by Anthony Woodrow, Member, Kingston Liberal Synagogue
A couple of people at my Kingston Liberal Synagogue recently mentioned Yiddisher Mean Time (YMT). As I am sure many of you know, this is half an hour either side of Greenwich Mean Time (GMT).
When I was growing up, it was generally agreed that being Jewish meant arriving late for social engagements. Punctuality was imitation of the gentile.
I have also had a birthday recently. How many years? As my parents used to say in Yiddish, ‘Fraig nisht!’ ‘Don’t ask!’
Suffice it to say, I am more than halfway towards earning my Queen’s telegram. So it has made me think a bit about my attitude to time.
I remember learning about the Jewish calendar at cheder when I was a child: the lunar months and the cycle of 19 years with seven leap years, with an extra month.
More recently, I have been reading the Bible again and noticed its representation of time.
Rosh Hashanah and Yom Kippur are referred to as occurring in the seventh month. I wondered why the New Year was not in the first month.
I am probably notorious for pestering rabbis with irritating questions.
The next time there was a rabbi in the vicinity, I asked him. He explained there were actually four ways of starting and counting the New Year: the administrative and taxation year, the spring festival, the harvest festival etc.
I found that many events were described in the Bible as occurring in a certain year of the reign of a king. ‘In the eighteenth year of the reign of King Jeroboam son of Nebat, Abijah became king of Judah’ (1 Kings 15:1).
When the king died and was replaced, they started again with the first year of the reign of the new king.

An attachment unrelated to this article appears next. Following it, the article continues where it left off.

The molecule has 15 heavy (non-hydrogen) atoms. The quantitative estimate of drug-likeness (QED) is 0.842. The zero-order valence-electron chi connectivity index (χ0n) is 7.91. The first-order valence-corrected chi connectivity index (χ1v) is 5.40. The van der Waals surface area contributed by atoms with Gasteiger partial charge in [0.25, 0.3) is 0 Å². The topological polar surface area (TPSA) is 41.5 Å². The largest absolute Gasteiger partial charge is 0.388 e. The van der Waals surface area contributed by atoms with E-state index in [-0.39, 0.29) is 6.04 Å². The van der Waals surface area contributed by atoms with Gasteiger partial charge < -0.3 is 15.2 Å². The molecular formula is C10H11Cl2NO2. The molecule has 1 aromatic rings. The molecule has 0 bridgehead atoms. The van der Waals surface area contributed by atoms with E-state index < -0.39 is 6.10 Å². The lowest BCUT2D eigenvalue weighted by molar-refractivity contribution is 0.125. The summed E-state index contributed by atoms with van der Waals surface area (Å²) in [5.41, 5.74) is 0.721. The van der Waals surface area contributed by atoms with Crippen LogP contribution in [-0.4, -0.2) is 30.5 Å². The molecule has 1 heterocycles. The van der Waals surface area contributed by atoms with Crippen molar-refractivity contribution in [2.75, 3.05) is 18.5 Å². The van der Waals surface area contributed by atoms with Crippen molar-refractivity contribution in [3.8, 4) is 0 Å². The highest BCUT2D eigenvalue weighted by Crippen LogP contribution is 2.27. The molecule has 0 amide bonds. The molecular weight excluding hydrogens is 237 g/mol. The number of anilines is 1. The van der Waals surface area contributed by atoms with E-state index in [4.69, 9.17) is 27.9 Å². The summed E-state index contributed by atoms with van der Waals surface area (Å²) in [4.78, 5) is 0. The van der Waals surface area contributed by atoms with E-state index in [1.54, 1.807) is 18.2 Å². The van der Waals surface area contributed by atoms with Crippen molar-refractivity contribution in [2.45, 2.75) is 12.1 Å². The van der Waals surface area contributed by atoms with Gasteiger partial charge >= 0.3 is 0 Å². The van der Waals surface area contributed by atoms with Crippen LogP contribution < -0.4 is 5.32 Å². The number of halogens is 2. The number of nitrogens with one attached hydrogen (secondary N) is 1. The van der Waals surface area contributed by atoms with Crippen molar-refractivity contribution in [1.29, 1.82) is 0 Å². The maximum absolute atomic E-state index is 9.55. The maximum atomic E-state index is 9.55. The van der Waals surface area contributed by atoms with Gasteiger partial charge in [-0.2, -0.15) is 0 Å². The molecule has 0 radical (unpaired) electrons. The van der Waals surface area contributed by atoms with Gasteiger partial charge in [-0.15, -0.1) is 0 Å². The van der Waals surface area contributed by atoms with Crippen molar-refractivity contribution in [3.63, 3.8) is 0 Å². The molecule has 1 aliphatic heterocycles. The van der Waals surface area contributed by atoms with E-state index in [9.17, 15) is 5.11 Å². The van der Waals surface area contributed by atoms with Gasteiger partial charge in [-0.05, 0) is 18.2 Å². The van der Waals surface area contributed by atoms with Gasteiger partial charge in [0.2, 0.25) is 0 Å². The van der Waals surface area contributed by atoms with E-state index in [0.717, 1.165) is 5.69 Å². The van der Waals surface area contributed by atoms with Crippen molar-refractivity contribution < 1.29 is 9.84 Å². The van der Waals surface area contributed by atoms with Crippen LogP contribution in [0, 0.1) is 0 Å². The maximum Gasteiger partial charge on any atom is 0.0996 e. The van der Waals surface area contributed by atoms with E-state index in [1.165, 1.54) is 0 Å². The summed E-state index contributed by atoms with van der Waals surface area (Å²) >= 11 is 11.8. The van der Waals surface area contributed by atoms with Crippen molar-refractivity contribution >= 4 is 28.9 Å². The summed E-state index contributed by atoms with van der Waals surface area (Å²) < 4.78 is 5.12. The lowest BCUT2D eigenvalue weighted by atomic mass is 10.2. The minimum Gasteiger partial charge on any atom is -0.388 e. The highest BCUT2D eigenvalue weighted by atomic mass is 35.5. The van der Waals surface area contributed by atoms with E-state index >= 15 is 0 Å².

I understand the date system of numbering years through the reign of the sovereign is still in use in Japan. When Emperor Hirohito died, the ticket-stamping machines on the Tokyo metro all had to be replaced.
The Bible is not the only book I have been reading recently.
Kitchen Blues by Lionel Blue consists partly of recipes and partly of other bits of wisdom. He says: “I don’t think the ancient Hebrews were hot stuff at calendars, because the scriptures describe different dates and calendars which do not tally. In the end, they adopted the system of the Babylonians who were great star-gazers (they worshipped them) and were much better at it.”
In a nutshell, for us time is a straight line and in the Bible it was a circle. Modern time is linear, whereas ancient and biblical time is cyclical.
It was informed by the cycles of nature: the cycle of day and night, the cycle of the four seasons, the cycle of the phases of the moon and so on.
These cycles were understood and universally familiar. The world we live in is a very different place from the world we were living in 10, 20 or 30 years ago. We expect life to be very different 10, 20 or 30 years in the future. The iPod and the DVD were not part of the world in which I grew up.
In Biblical times, the population was roughly stable. Nowadays, we expect the population to grow. Rightly or wrongly, we believe in progress.
We think we are always moving forward on many levels. We think our politics, our laws, our education, our science and technology, and our belief systems are always improving. We also have a concept of history. We have the same belief in progress, when we think about the past. We assume people were living in a very different world before us.
The concept of history seems absent from the bible. Some helpful ideas appear in another book: The Art Of Happiness by the Dalai Lama and Howard Cutler.
The spiritual leader of Tibetan Buddhism has this to say about happiness and time: “The acceptance of change can be an important factor in reducing a large measure of our self-created suffering. So often, for instance, we cause our own suffering by refusing to relinquish the past.”
Lionel Blue recounts what he learnt from an old lady in a hospital waiting room: “On her advice, I decided to accept the present moment, and live in it. This isn’t as easy as it sounds.”
So two religious leaders agree how important it is to be present.
That way, I suppose, we avoid too many expectations of the future and regrets about the past.